The Paris Agreement calls on the nations of the world to limit global warming to 1.5 to 2°C. The commitments to emissions cuts that countries have made, known as nationally determined contributions or NDCs, are not sufficient to do that – they will result in warming of 2 to 3°C.
Even if we are able to achieve sharp cuts in carbon emissions to achieve that aspirational 1.5-2°C goal, the frequency of extreme weather will increase, researchers reported last week in the journal Science Advances.
And if countries merely meet their NDC commitments – which itself will be a challenge and is by no means guaranteed – the frequency and severity of extreme weather will increase even more dramatically.
“Damages from extreme weather and climate events have been increasing, and 2017 was the costliest year on record,” Stanford University geoscientist and lead author of the paper Noah Diffenbaugh told the Stanford News Service. “These rising costs are one of many signs that we are not prepared for today’s climate, let alone for another degree of global warming.”
The analysis follows up on work Diffenbaugh led last year, which found that climate change has already increased the frequency and severity of extreme weather events over much of the globe. The new study uses a combination of historical observations and global climate models to project the frequency of extreme weather under future climate scenarios.
It also covers eight different types of extreme events, twice as many as in the previous analysis: hottest day, warmest night, mildest cold night, mildest freeze length, wettest wet spell, wettest day, driest year, and longest dry spell.
If countries meet their NDC commitments and global average temperature increases by about 2-3°C, about half of locations in Europe and a quarter of East Asia will see five-fold increases in the probability of extreme warm nights, the researchers found. (This means that, for example, conditions that historically would have occurred once a century are likely to happen once every 20 years under climate change.)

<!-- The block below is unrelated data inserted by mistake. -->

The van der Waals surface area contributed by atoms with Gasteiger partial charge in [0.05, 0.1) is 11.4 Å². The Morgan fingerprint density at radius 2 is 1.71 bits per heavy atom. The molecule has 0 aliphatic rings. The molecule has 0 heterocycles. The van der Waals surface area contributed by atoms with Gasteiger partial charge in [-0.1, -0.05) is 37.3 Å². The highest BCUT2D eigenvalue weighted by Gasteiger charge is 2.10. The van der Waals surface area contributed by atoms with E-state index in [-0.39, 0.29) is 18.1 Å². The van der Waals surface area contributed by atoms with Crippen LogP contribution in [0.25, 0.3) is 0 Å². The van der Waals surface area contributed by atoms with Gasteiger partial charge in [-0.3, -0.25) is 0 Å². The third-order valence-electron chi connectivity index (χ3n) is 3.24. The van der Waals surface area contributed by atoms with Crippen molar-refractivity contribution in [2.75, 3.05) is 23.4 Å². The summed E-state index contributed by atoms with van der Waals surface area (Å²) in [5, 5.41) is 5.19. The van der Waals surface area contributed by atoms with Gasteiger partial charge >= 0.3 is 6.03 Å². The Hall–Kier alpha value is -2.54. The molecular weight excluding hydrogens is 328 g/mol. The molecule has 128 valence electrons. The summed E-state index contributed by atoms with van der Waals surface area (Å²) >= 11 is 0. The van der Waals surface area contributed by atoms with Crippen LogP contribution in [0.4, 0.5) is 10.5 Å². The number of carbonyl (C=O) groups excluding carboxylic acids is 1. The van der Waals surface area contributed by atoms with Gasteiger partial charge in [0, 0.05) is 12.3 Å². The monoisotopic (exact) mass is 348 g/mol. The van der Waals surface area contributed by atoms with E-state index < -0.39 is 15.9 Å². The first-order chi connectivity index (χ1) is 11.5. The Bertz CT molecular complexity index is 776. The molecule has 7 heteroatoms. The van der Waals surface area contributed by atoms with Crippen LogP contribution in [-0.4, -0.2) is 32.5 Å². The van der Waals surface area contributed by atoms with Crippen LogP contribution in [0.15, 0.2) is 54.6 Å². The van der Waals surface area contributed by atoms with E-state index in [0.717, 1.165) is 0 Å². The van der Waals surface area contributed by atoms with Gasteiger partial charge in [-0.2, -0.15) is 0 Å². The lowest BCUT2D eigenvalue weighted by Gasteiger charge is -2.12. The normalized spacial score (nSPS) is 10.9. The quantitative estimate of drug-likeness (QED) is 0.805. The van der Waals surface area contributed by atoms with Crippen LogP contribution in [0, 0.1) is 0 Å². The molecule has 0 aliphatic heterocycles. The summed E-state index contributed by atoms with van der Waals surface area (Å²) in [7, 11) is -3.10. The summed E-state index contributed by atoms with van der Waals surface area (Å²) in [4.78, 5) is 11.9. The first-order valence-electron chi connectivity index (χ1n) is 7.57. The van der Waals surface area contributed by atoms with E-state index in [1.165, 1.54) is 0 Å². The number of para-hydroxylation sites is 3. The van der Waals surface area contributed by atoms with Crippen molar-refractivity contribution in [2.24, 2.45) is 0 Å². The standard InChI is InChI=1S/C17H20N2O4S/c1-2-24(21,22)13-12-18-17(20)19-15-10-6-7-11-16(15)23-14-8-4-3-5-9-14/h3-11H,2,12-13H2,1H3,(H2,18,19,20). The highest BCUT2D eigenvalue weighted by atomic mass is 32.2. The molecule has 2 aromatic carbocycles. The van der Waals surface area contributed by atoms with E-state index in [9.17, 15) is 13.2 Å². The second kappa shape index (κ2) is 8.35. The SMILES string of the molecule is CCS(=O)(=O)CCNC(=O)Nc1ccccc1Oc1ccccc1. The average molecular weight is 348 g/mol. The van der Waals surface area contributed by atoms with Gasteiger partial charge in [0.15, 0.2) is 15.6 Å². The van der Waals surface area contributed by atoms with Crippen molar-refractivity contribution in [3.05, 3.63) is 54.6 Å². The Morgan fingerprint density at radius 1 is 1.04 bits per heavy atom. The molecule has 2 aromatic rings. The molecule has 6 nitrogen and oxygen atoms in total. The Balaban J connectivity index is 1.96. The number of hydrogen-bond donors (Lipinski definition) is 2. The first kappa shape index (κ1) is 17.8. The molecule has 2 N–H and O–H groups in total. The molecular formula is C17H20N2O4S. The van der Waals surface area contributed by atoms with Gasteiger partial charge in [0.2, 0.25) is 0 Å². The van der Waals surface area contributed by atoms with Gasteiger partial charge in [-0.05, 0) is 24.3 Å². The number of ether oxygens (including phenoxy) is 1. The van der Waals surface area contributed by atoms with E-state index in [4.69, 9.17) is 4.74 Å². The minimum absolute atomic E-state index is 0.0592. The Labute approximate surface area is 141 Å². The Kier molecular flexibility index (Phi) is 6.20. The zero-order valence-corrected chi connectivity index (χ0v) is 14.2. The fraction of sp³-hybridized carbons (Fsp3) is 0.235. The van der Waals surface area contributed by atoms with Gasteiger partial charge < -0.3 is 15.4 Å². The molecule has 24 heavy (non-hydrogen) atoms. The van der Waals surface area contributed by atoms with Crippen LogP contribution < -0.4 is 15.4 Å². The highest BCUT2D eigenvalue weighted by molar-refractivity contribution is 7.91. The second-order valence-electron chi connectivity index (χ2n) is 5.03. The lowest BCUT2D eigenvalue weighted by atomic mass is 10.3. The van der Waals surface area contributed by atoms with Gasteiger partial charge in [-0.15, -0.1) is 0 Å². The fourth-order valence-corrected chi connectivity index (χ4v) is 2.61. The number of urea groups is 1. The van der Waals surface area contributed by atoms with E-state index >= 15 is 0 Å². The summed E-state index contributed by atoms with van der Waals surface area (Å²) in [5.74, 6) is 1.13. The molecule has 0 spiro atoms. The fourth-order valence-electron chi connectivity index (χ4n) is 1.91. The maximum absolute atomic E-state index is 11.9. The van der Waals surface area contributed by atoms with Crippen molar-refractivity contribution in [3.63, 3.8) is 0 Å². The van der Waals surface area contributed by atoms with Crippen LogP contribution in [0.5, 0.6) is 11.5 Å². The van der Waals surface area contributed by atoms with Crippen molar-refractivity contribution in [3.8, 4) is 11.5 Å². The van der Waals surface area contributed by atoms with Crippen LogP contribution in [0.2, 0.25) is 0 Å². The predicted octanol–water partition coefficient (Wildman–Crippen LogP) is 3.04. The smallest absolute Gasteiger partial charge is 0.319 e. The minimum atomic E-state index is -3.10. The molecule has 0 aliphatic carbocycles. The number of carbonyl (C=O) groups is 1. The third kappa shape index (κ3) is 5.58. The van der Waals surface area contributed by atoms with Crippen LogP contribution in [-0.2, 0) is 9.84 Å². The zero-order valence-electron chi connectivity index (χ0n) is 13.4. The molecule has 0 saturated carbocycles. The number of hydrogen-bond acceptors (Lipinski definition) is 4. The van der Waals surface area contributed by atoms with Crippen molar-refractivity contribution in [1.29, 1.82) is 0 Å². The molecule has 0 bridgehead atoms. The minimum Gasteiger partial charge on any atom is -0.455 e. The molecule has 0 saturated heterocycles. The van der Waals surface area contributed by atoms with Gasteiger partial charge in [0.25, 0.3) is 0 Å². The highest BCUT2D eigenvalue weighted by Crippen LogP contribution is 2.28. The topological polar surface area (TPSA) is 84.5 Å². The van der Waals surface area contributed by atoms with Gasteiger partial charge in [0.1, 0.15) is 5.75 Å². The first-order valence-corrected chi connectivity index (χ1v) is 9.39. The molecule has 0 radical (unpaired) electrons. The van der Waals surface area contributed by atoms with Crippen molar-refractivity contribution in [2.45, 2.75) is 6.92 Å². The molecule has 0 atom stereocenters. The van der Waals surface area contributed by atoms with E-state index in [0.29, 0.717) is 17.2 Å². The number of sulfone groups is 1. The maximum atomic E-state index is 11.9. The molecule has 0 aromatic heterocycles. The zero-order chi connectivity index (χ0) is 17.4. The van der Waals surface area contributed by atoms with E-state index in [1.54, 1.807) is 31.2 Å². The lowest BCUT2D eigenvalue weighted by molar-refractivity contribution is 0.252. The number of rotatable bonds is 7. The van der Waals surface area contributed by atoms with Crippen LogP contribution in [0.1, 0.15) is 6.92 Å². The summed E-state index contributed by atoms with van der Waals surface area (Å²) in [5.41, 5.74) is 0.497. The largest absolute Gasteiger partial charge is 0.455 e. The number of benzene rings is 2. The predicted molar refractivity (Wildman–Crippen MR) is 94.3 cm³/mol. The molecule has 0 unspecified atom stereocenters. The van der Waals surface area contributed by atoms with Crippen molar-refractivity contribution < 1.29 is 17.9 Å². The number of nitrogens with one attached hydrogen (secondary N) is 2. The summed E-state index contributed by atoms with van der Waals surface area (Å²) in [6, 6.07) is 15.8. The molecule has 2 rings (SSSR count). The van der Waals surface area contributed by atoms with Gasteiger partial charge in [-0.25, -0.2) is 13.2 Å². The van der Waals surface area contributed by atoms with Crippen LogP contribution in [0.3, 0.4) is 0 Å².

There will also be three-fold increases in extreme wet weather across over 35% of North America, Europe, and East Asia, as well as increases in hot days, milder cold nights, and shorter freezes.
“The commitments outlined in the UN Paris Agreement are likely to lead to substantial and widespread increases in the probability of historically unprecedented extreme events,” the researchers write.
If, instead, countries are able to go further and cut carbon emissions enough to meet the aspirational goals of the Paris Agreement, limiting warming to 1.5-2°C, the portion of the globe that experiences more than three-fold increases in the probability of extreme events will be much smaller.
But there will still be more wild weather than there is now. “[L]arge areas—including >90% of North America, Europe, East Asia, and much of the tropics—still exhibit sizable increases in the probability of record-setting hot, wet, and/or dry events,” the researchers write.
Like the previous study, the new analysis is still limited by a lack of robust historical data across many areas of the tropics. Overall, the researchers say, their methodology is likely to lead to conservative estimates of future weather extremes.
Still, the study brings home just how much we could gain from meeting the most ambitious goals for cutting carbon emissions – and how hard we’ll have to work to adapt to new extremes even in the best-case scenario.